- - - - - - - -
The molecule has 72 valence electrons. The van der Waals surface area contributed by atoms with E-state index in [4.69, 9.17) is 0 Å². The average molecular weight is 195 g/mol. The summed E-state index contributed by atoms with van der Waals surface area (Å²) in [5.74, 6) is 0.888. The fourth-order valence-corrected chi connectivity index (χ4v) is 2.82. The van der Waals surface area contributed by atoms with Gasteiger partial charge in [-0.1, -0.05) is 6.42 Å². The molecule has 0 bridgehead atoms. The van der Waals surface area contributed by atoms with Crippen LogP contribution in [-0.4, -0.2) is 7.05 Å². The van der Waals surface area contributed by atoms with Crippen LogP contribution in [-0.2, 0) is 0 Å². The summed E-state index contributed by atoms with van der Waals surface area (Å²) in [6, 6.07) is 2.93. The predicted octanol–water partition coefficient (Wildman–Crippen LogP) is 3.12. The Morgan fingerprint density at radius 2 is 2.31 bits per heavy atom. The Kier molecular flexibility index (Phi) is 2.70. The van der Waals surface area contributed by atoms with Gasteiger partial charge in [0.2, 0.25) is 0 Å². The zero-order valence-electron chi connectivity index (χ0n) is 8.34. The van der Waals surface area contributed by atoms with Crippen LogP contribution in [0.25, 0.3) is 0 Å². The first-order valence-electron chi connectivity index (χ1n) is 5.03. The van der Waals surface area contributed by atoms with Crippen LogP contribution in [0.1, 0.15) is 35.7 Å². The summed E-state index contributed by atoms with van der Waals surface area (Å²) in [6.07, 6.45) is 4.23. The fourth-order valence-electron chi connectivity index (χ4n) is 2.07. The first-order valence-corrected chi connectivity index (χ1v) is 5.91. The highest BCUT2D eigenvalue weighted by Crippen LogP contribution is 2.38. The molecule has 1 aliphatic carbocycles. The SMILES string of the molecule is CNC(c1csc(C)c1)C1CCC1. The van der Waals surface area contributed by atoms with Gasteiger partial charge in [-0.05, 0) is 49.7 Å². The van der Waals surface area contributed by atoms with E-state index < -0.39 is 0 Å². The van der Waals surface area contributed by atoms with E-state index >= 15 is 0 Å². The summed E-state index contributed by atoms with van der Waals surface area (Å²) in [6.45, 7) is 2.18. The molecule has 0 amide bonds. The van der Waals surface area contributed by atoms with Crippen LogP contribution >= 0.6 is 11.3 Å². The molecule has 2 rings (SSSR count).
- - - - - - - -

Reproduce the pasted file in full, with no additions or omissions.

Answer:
The molecule has 72 valence electrons. The van der Waals surface area contributed by atoms with E-state index in [4.69, 9.17) is 0 Å². The average molecular weight is 195 g/mol. The summed E-state index contributed by atoms with van der Waals surface area (Å²) in [5.74, 6) is 0.888. The fourth-order valence-corrected chi connectivity index (χ4v) is 2.82. The van der Waals surface area contributed by atoms with Gasteiger partial charge in [-0.1, -0.05) is 6.42 Å². The molecule has 0 bridgehead atoms. The van der Waals surface area contributed by atoms with Crippen LogP contribution in [-0.4, -0.2) is 7.05 Å². The van der Waals surface area contributed by atoms with Crippen LogP contribution in [-0.2, 0) is 0 Å². The summed E-state index contributed by atoms with van der Waals surface area (Å²) in [6, 6.07) is 2.93. The predicted octanol–water partition coefficient (Wildman–Crippen LogP) is 3.12. The Morgan fingerprint density at radius 2 is 2.31 bits per heavy atom. The Kier molecular flexibility index (Phi) is 2.70. The van der Waals surface area contributed by atoms with Gasteiger partial charge in [0.2, 0.25) is 0 Å². The zero-order valence-electron chi connectivity index (χ0n) is 8.34. The van der Waals surface area contributed by atoms with Crippen LogP contribution in [0.25, 0.3) is 0 Å². The first-order valence-electron chi connectivity index (χ1n) is 5.03. The van der Waals surface area contributed by atoms with Crippen LogP contribution in [0.1, 0.15) is 35.7 Å². The summed E-state index contributed by atoms with van der Waals surface area (Å²) in [6.07, 6.45) is 4.23. The fourth-order valence-electron chi connectivity index (χ4n) is 2.07. The first-order valence-corrected chi connectivity index (χ1v) is 5.91. The highest BCUT2D eigenvalue weighted by Crippen LogP contribution is 2.38. The molecule has 1 aliphatic carbocycles. The SMILES string of the molecule is CNC(c1csc(C)c1)C1CCC1. The van der Waals surface area contributed by atoms with Gasteiger partial charge in [-0.05, 0) is 49.7 Å². The van der Waals surface area contributed by atoms with E-state index < -0.39 is 0 Å². The van der Waals surface area contributed by atoms with E-state index >= 15 is 0 Å². The summed E-state index contributed by atoms with van der Waals surface area (Å²) in [6.45, 7) is 2.18. The molecule has 0 amide bonds. The van der Waals surface area contributed by atoms with Crippen LogP contribution >= 0.6 is 11.3 Å². The molecule has 2 rings (SSSR count).